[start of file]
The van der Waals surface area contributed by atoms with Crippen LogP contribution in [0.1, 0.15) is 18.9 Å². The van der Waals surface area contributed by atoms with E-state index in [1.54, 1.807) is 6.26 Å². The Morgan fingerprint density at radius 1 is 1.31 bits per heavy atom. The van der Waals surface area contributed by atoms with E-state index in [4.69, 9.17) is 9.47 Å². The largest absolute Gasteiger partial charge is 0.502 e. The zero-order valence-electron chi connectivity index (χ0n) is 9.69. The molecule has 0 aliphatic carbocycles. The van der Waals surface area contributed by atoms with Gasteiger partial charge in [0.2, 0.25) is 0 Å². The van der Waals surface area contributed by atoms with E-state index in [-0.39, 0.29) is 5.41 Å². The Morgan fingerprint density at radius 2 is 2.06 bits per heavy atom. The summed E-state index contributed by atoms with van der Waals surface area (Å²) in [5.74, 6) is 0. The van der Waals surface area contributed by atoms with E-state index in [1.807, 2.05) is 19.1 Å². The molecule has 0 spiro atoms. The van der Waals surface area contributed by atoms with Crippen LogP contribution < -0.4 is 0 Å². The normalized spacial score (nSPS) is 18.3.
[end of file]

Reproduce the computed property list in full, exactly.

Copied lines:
The van der Waals surface area contributed by atoms with Crippen LogP contribution in [0.1, 0.15) is 18.9 Å². The van der Waals surface area contributed by atoms with E-state index in [1.54, 1.807) is 6.26 Å². The Morgan fingerprint density at radius 1 is 1.31 bits per heavy atom. The van der Waals surface area contributed by atoms with E-state index in [4.69, 9.17) is 9.47 Å². The largest absolute Gasteiger partial charge is 0.502 e. The zero-order valence-electron chi connectivity index (χ0n) is 9.69. The molecule has 0 aliphatic carbocycles. The van der Waals surface area contributed by atoms with Gasteiger partial charge in [0.2, 0.25) is 0 Å². The van der Waals surface area contributed by atoms with E-state index in [-0.39, 0.29) is 5.41 Å². The Morgan fingerprint density at radius 2 is 2.06 bits per heavy atom. The summed E-state index contributed by atoms with van der Waals surface area (Å²) in [5.74, 6) is 0. The van der Waals surface area contributed by atoms with E-state index in [1.807, 2.05) is 19.1 Å². The molecule has 0 spiro atoms. The van der Waals surface area contributed by atoms with Crippen LogP contribution < -0.4 is 0 Å². The normalized spacial score (nSPS) is 18.3.